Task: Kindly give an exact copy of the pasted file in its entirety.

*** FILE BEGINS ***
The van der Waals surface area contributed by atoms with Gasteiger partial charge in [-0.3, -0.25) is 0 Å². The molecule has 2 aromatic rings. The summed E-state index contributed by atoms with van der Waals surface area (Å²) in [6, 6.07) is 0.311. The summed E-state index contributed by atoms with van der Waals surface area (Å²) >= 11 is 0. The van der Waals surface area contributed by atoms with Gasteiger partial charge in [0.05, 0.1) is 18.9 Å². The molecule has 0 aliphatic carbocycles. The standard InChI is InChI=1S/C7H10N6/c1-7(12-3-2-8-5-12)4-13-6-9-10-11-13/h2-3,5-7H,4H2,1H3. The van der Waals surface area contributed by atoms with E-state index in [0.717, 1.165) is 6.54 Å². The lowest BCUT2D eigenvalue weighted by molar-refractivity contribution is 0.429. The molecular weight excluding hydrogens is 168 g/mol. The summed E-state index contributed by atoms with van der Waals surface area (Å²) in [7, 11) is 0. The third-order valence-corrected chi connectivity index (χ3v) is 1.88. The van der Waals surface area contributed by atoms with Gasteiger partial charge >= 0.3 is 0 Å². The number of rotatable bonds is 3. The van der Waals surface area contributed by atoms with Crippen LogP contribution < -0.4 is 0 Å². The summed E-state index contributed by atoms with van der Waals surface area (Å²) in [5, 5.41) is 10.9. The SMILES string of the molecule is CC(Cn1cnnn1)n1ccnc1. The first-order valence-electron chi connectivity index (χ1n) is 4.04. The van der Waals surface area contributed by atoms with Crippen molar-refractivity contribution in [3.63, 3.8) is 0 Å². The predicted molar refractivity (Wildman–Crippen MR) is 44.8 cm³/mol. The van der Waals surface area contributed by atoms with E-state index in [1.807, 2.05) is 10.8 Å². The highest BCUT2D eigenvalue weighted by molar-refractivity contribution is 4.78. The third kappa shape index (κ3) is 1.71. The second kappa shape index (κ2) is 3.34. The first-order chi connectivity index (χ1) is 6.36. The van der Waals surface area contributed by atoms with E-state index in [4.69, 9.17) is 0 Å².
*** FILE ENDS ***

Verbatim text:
The van der Waals surface area contributed by atoms with Gasteiger partial charge in [-0.3, -0.25) is 0 Å². The molecule has 2 aromatic rings. The summed E-state index contributed by atoms with van der Waals surface area (Å²) in [6, 6.07) is 0.311. The summed E-state index contributed by atoms with van der Waals surface area (Å²) >= 11 is 0. The van der Waals surface area contributed by atoms with Gasteiger partial charge in [0.05, 0.1) is 18.9 Å². The molecule has 0 aliphatic carbocycles. The standard InChI is InChI=1S/C7H10N6/c1-7(12-3-2-8-5-12)4-13-6-9-10-11-13/h2-3,5-7H,4H2,1H3. The van der Waals surface area contributed by atoms with E-state index in [0.717, 1.165) is 6.54 Å². The lowest BCUT2D eigenvalue weighted by molar-refractivity contribution is 0.429. The molecular weight excluding hydrogens is 168 g/mol. The summed E-state index contributed by atoms with van der Waals surface area (Å²) in [7, 11) is 0. The third-order valence-corrected chi connectivity index (χ3v) is 1.88. The van der Waals surface area contributed by atoms with Gasteiger partial charge >= 0.3 is 0 Å². The number of rotatable bonds is 3. The van der Waals surface area contributed by atoms with Crippen LogP contribution < -0.4 is 0 Å². The summed E-state index contributed by atoms with van der Waals surface area (Å²) in [5, 5.41) is 10.9. The SMILES string of the molecule is CC(Cn1cnnn1)n1ccnc1. The first-order valence-electron chi connectivity index (χ1n) is 4.04. The van der Waals surface area contributed by atoms with Crippen molar-refractivity contribution in [3.63, 3.8) is 0 Å². The predicted molar refractivity (Wildman–Crippen MR) is 44.8 cm³/mol. The van der Waals surface area contributed by atoms with E-state index in [1.807, 2.05) is 10.8 Å². The highest BCUT2D eigenvalue weighted by molar-refractivity contribution is 4.78. The third kappa shape index (κ3) is 1.71. The second kappa shape index (κ2) is 3.34. The first-order chi connectivity index (χ1) is 6.36. The van der Waals surface area contributed by atoms with E-state index in [4.69, 9.17) is 0 Å².